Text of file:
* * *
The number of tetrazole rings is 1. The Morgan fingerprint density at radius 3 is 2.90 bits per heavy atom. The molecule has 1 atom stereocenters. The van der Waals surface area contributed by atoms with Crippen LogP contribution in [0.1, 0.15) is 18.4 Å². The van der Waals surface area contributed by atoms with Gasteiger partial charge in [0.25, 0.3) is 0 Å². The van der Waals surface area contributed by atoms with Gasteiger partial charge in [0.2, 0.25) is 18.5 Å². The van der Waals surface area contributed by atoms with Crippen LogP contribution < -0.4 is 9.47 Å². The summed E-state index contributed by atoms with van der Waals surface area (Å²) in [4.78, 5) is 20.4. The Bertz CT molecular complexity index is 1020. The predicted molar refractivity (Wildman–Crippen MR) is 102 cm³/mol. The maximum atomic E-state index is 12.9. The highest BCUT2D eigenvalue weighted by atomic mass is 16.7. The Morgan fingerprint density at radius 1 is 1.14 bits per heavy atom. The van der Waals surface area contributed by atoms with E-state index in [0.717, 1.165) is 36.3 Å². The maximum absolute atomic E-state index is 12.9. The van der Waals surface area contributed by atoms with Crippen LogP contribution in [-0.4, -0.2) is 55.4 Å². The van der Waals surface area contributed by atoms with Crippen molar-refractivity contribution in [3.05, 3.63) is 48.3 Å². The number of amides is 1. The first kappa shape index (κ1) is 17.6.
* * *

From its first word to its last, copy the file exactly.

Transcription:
The number of tetrazole rings is 1. The Morgan fingerprint density at radius 3 is 2.90 bits per heavy atom. The molecule has 1 atom stereocenters. The van der Waals surface area contributed by atoms with Crippen LogP contribution in [0.1, 0.15) is 18.4 Å². The van der Waals surface area contributed by atoms with Gasteiger partial charge in [0.25, 0.3) is 0 Å². The van der Waals surface area contributed by atoms with Gasteiger partial charge in [0.2, 0.25) is 18.5 Å². The van der Waals surface area contributed by atoms with Crippen LogP contribution < -0.4 is 9.47 Å². The summed E-state index contributed by atoms with van der Waals surface area (Å²) in [4.78, 5) is 20.4. The Bertz CT molecular complexity index is 1020. The predicted molar refractivity (Wildman–Crippen MR) is 102 cm³/mol. The maximum atomic E-state index is 12.9. The highest BCUT2D eigenvalue weighted by atomic mass is 16.7. The Morgan fingerprint density at radius 1 is 1.14 bits per heavy atom. The van der Waals surface area contributed by atoms with E-state index in [0.717, 1.165) is 36.3 Å². The maximum absolute atomic E-state index is 12.9. The van der Waals surface area contributed by atoms with Crippen LogP contribution in [-0.4, -0.2) is 55.4 Å². The van der Waals surface area contributed by atoms with Crippen molar-refractivity contribution in [3.05, 3.63) is 48.3 Å². The number of amides is 1. The first kappa shape index (κ1) is 17.6.